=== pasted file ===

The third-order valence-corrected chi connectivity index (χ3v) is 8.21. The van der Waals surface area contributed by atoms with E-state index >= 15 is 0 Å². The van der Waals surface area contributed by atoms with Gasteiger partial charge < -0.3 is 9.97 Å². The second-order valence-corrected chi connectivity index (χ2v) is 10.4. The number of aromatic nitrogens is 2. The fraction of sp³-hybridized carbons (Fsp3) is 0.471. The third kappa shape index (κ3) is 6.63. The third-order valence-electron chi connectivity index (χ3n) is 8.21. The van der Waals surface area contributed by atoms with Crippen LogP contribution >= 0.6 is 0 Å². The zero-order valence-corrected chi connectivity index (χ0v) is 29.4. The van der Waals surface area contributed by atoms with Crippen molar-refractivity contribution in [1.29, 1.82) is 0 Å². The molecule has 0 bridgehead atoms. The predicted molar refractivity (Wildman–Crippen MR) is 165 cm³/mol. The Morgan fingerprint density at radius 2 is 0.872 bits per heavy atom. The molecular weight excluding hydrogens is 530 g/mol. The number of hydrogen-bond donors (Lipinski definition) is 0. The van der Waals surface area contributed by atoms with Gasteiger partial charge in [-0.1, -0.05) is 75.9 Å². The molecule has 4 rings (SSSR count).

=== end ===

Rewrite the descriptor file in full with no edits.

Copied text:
The third-order valence-corrected chi connectivity index (χ3v) is 8.21. The van der Waals surface area contributed by atoms with E-state index >= 15 is 0 Å². The van der Waals surface area contributed by atoms with Gasteiger partial charge < -0.3 is 9.97 Å². The second-order valence-corrected chi connectivity index (χ2v) is 10.4. The number of aromatic nitrogens is 2. The fraction of sp³-hybridized carbons (Fsp3) is 0.471. The third kappa shape index (κ3) is 6.63. The third-order valence-electron chi connectivity index (χ3n) is 8.21. The van der Waals surface area contributed by atoms with Crippen LogP contribution >= 0.6 is 0 Å². The zero-order valence-corrected chi connectivity index (χ0v) is 29.4. The van der Waals surface area contributed by atoms with Crippen molar-refractivity contribution in [1.29, 1.82) is 0 Å². The molecule has 0 bridgehead atoms. The predicted molar refractivity (Wildman–Crippen MR) is 165 cm³/mol. The Morgan fingerprint density at radius 2 is 0.872 bits per heavy atom. The molecular weight excluding hydrogens is 530 g/mol. The number of hydrogen-bond donors (Lipinski definition) is 0. The van der Waals surface area contributed by atoms with Gasteiger partial charge in [-0.1, -0.05) is 75.9 Å². The molecule has 4 rings (SSSR count).